Our other indications for ETS include facial blushing (6 patients), upper extremity ischemia (3 patients), splanchnic pain (2 patients) and reflex sympathetic dystrophy (2 patients). Preoperative symptoms resolved completely or improved significantly in 84.6% (11/13) of these patients. One patient with facial blushing and one patient with left reflex sympathetic dystrophy had recurrence of symptoms 2 months and one week after operation, respectively. Our initial results of the application of ETS in these patients seems encouraging; however, more cases and long-term follow up are needed to define the treatment effects for these indications other than hyperhidrosis.

In conclusion, ETS in an outpatient setting is a safe and effective procedure for treatment of hyperhidrosis. Its application for the treatment of other sympathetic disorders, although initial results seem encouraging based on our limited experience, needs to be further defined.

 

References

  1. Cohen Z, Levi I, Pinsk I et al. Thoracoscopic upper thoracic sympathectomy for primary palmar hyperhidrosis - the combined paediatric, adolescent and adult experience. Eur J Surg 1998;Suppl 580:5-8
  2. Olsson Rex L, Drott C, Claes G, et al. The Borås experience of endoscopic thoracic sympathicotomy for palmar, axillary, facial hyperhidrosis and facial blushing. Eur J Surg 1998;Suppl 580:23-26
  3. Rienhoff WF, Baxter BM. Pancreolithiasis and chronic pancreatitis: preliminary report of a case of apparently successful treatment by transthoracic sympathectomy and vagotomy. JAMA 1947;134:20-1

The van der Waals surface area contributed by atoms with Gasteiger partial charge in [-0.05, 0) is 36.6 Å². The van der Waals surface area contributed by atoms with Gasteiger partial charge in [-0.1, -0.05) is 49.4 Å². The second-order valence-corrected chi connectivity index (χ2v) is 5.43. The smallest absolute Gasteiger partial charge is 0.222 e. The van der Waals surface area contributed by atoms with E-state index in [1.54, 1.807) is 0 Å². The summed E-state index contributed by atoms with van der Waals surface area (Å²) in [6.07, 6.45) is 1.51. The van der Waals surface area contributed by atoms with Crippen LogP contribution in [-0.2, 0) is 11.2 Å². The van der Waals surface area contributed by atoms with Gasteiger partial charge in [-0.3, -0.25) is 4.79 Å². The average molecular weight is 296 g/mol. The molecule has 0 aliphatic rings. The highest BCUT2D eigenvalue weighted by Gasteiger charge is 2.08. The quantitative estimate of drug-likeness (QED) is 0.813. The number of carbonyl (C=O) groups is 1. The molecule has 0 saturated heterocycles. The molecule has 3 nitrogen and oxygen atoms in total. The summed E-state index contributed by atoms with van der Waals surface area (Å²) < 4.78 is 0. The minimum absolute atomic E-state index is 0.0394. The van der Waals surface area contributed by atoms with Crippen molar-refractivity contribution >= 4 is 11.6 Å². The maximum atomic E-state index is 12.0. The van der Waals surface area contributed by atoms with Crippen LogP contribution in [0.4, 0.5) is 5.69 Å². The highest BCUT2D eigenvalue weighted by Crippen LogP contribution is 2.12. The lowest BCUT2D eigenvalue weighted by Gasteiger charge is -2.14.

4. Worsey J, Ferson PF, Keenan RJ, et al. Thoracoscopic pancreatic denervation for pain control in irresectable pancreatic cancer. Br J Surg 1993;80:1051-2
  5. Cuschieri A, Shimi SM, Crosthwaite G, et al. Bilateral endoscopic splanchnicectomy through a posterior thoracoscopic approach. J R Coll Surg Edinb 1994;39:44-7
  6. Krasna MJ, Flowers J, Mjorvik R. Thoracoscopic sympathectomy. Surg Laparosc & Endosc. 1993;5(3):391-394
  7. Krasna MJ, Demmy TL, McKenna RJ, et al. Thoracoscopic sympathectomy: the U.S. experience. Eur J Surg 1998;Suppl 580:19-21
  8. Krasna MJ, Jiao X, Sonett J, et al. Thoracoscopic sympathectomy. Surg Laparosc Endosc Percutan Tech 2000;10:314-318

 

Comments

Submitted by lzhegu on
thanks very much for your work. first my greetings to you all.i hope to meet you on the congres.please, ihave send my work at the journal cardio thoracic surgery,one year before,on the united kingdom. my work 30 years on the lung disease hospital tirana ,albania.tumours of the mediastinum 30 years experience

Submitted by lzhegu on
thanks very much for your work. first my greetings to you all.i hope to meet you on the congres.please, ihave send my work at the journal cardio thoracic surgery,one year before,on the united kingdom. my work 30 years on the lung disease hospital tirana ,albania.tumours of the mediastinum 30 years experience

Submitted by lzhegu on
thanks very much for your work. first my greetings to you all.i hope to meet you on the congres.please, ihave send my work at the journal cardio thoracic surgery,one year before,on the united kingdom. my work 30 years on the lung disease hospital tirana ,albania.tumours of the mediastinum 30 years experience

Add comment

Log in or register to post comments
surgery